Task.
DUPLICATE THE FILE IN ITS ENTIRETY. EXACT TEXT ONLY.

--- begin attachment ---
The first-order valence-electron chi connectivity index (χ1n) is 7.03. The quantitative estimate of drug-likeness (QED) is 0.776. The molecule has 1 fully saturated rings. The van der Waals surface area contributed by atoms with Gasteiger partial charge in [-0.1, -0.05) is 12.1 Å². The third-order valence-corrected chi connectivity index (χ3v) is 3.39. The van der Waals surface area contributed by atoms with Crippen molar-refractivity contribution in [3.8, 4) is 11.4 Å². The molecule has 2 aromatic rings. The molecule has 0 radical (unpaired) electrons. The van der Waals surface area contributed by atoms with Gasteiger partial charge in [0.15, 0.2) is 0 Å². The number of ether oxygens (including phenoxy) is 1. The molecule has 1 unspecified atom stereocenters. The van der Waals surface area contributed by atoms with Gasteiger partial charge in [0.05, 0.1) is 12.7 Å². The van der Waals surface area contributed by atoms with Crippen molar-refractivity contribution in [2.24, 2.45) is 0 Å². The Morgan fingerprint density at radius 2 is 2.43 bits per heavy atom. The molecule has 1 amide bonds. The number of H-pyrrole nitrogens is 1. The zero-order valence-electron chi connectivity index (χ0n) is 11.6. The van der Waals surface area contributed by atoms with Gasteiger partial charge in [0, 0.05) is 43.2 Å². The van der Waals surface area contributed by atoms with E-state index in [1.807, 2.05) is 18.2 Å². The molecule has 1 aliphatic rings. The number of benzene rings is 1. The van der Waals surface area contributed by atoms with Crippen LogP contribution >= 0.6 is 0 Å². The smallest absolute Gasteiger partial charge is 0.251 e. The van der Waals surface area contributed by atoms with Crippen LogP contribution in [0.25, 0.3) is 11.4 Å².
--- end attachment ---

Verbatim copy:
The first-order valence-electron chi connectivity index (χ1n) is 7.03. The quantitative estimate of drug-likeness (QED) is 0.776. The molecule has 1 fully saturated rings. The van der Waals surface area contributed by atoms with Gasteiger partial charge in [-0.1, -0.05) is 12.1 Å². The third-order valence-corrected chi connectivity index (χ3v) is 3.39. The van der Waals surface area contributed by atoms with Crippen molar-refractivity contribution in [3.8, 4) is 11.4 Å². The molecule has 2 aromatic rings. The molecule has 0 radical (unpaired) electrons. The van der Waals surface area contributed by atoms with Gasteiger partial charge in [0.15, 0.2) is 0 Å². The number of ether oxygens (including phenoxy) is 1. The molecule has 1 unspecified atom stereocenters. The van der Waals surface area contributed by atoms with Gasteiger partial charge in [0.05, 0.1) is 12.7 Å². The van der Waals surface area contributed by atoms with Crippen molar-refractivity contribution in [2.24, 2.45) is 0 Å². The Morgan fingerprint density at radius 2 is 2.43 bits per heavy atom. The molecule has 1 amide bonds. The number of H-pyrrole nitrogens is 1. The zero-order valence-electron chi connectivity index (χ0n) is 11.6. The van der Waals surface area contributed by atoms with Gasteiger partial charge in [0, 0.05) is 43.2 Å². The van der Waals surface area contributed by atoms with E-state index in [1.807, 2.05) is 18.2 Å². The molecule has 1 aliphatic rings. The number of benzene rings is 1. The van der Waals surface area contributed by atoms with Crippen LogP contribution >= 0.6 is 0 Å². The smallest absolute Gasteiger partial charge is 0.251 e. The van der Waals surface area contributed by atoms with Crippen LogP contribution in [0.25, 0.3) is 11.4 Å².